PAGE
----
AS IN MANY OF the nation's metro areas, 2009 was not a pretty year for Atlanta. Rent growth and occupancy rates fell with each passing month, and fundamentals will soften further through the first quarter of this year as a result of weaker demand.
The main culprit: job loss. Roughly 91,000 positions were trimmed from local payrolls, driving up the unemployment rate almost 270 basis points (bps) to 10.5 percent as of October 2009. While job losses are expected to continue in the near term, there is reason for optimism. The pace of unemployment is slowing, and the pipeline of new units coming online will significantly tighten by mid-summer 2010.
Additionally, completions in 2009 dropped to their lowest levels since 2004, which should help vacancy rates stabilize toward the end of this year. And just beyond that, in the first quarter of 2011, effective rent growth could potentially return to the market.
A Slowing Pipeline
Construction activity has remained somewhat steady as builders completed 5,000 rental units during the 12-month period ending in the third quarter of 2009, representing a 1.5 percent increase in stock. This was a bump up from 2008, when rental inventory expanded by 4,500 units.
But the rate of completions is expected to slow dramatically this year. Nearly 3,600 units are under construction in the market, with more than 1,500 units slated for completion in 2010.
The planning pipeline contains nearly 14,700 units, though it's unclear how many of these units will come to fruition. Nearly 6,000 of those units are planned in the Midtown submarket, an area also experiencing substantial office development.
Supply growth and weaker demand contributed to an 11.1 percent vacancy rate at the end of the third quarter of 2009, up nearly 180 bps since the third quarter of 2008. Third quarter vacancy of 9.6 percent at Class A properties was 100 bps higher than year-end 2008. Additionally, the loss of 27,600 construction jobs since September 2008 has helped to escalate vacancy in the metro's Class B and C units by 260 bps, to 12.1 percent. The current rate is also up 160 bps from the end of 2008.
The weak job market and expanding rental stock will likely push vacancy to increase to 11.5 percent in the first quarter of 2010, a 90 bps increase since the beginning of 2009.
Asking rents continue to decline in metro Atlanta but are expected to stabilize by the end of the year. Effective rent growth, though, will be slower to recover due to increasing concessions.
Asking rents averaged $849 per month as of September 2009, a decline of 1.5 percent from year-end 2008. Effective rents of $756 per month were down 1.6 percent in that time.
Meanwhile, Class B and C asking rents fell 1.1 percent year-over-year to $722 per month in the third quarter; a 2.5 percent loss to $970 per month was posted in the Class A sector.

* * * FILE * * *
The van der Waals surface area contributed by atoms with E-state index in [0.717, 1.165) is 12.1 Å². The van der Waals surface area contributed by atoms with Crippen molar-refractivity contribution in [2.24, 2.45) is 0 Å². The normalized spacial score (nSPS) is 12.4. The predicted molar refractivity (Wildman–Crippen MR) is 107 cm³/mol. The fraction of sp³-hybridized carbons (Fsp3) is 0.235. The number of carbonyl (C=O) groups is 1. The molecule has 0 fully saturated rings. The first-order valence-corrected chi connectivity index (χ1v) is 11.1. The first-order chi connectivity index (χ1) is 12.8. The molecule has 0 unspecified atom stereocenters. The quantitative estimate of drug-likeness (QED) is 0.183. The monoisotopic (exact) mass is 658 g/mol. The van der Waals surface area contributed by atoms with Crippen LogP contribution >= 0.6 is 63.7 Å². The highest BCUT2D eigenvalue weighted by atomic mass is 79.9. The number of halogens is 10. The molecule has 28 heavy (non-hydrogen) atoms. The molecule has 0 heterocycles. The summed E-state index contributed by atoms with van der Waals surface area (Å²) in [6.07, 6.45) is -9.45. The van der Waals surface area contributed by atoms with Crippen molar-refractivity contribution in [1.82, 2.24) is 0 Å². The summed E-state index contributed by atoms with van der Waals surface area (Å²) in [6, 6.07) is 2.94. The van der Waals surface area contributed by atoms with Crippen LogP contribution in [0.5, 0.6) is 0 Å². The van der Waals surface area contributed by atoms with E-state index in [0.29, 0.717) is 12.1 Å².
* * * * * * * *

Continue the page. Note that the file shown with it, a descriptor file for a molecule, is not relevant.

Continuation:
Given the drop in demand, it's no surprise that owners have further increased concessions. Concessions were 11 percent of asking rents in the fall of 2009, up from 10.5 percent of asking rents one year earlier.
This trend won't likely get any better in the near term. Asking rents are expected to drop another 2.3 percent to $842 per month, while effective rents will decline 4.3 percent to $749 per month in the first quarter of 2010.
Transaction velocity is expected to remain constrained through the beginning of 2010, given investor caution over the short-term direction of the market. Deal flow has declined by more than 60 percent over the past two quarters, and prices will likely moderate further into 2010 due to waning demand.
Cap rates are currently averaging in the mid-7 percent to low-8 percent range for Class A properties, and B and C assets are trading at initial yields of about 100 bps higher.
Tepid investor demand and more conservative financing expectations are projected to drive cap rates higher through the first half of 2010. Investors will continue to focus on more stable, affluent residential pockets in the northern portion of the metro, such as north Atlanta, Sandy Springs, Roswell, and Alpharetta.
Transaction velocity will remain limited in the near term due to weakened fundamentals and the persistent expectations gap, though stabilized properties continue to garner interest, especially in higher-demand residential pockets north of downtown.
Owners looking to exit the market should consider selling now, as prices are likely to moderate further given projections for increasing concessions and rising vacancy rates.
In all, Atlanta-area owners will hope to minimize the damage of the recession this year while casting their eyes to sunnier skies by the end of the calendar. Some short-term pain is expected, but there is renewed optimism that the bottom of the market is near and the climb back up is close behind.
John Leonard is a vice president and regional manager of the Atlanta office of Marcus & Millichap Real Estate Investment Services.